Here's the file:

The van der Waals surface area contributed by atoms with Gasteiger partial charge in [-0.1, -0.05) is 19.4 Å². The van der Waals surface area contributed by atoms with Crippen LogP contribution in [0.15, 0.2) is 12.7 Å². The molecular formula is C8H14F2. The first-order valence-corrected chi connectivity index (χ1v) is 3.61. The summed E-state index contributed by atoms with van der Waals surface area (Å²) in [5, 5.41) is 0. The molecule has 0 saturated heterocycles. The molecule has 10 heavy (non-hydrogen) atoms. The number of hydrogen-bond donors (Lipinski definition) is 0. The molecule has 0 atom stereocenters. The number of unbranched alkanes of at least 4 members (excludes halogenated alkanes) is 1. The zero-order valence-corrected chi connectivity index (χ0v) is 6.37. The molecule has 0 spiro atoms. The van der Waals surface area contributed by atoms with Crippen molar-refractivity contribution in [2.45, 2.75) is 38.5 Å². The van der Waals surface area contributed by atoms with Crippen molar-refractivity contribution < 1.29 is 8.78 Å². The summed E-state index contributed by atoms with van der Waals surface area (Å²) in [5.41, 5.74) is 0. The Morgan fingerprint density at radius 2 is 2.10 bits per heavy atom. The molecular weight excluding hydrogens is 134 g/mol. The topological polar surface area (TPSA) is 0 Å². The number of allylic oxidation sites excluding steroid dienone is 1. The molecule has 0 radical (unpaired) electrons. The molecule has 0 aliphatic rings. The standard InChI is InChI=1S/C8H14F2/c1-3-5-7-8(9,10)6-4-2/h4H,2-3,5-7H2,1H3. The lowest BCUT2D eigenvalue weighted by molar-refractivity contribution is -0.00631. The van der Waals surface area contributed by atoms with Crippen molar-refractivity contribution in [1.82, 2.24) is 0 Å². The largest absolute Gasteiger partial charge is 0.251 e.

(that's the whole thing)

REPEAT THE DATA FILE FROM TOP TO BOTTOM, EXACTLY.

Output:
The van der Waals surface area contributed by atoms with Gasteiger partial charge in [-0.1, -0.05) is 19.4 Å². The van der Waals surface area contributed by atoms with Crippen LogP contribution in [0.15, 0.2) is 12.7 Å². The molecular formula is C8H14F2. The first-order valence-corrected chi connectivity index (χ1v) is 3.61. The summed E-state index contributed by atoms with van der Waals surface area (Å²) in [5, 5.41) is 0. The molecule has 0 saturated heterocycles. The molecule has 10 heavy (non-hydrogen) atoms. The number of hydrogen-bond donors (Lipinski definition) is 0. The molecule has 0 atom stereocenters. The number of unbranched alkanes of at least 4 members (excludes halogenated alkanes) is 1. The zero-order valence-corrected chi connectivity index (χ0v) is 6.37. The molecule has 0 spiro atoms. The van der Waals surface area contributed by atoms with Crippen molar-refractivity contribution in [2.45, 2.75) is 38.5 Å². The van der Waals surface area contributed by atoms with Crippen molar-refractivity contribution < 1.29 is 8.78 Å². The summed E-state index contributed by atoms with van der Waals surface area (Å²) in [5.41, 5.74) is 0. The Morgan fingerprint density at radius 2 is 2.10 bits per heavy atom. The molecular weight excluding hydrogens is 134 g/mol. The topological polar surface area (TPSA) is 0 Å². The number of allylic oxidation sites excluding steroid dienone is 1. The molecule has 0 radical (unpaired) electrons. The molecule has 0 aliphatic rings. The standard InChI is InChI=1S/C8H14F2/c1-3-5-7-8(9,10)6-4-2/h4H,2-3,5-7H2,1H3. The lowest BCUT2D eigenvalue weighted by molar-refractivity contribution is -0.00631. The van der Waals surface area contributed by atoms with Crippen molar-refractivity contribution in [1.82, 2.24) is 0 Å². The largest absolute Gasteiger partial charge is 0.251 e.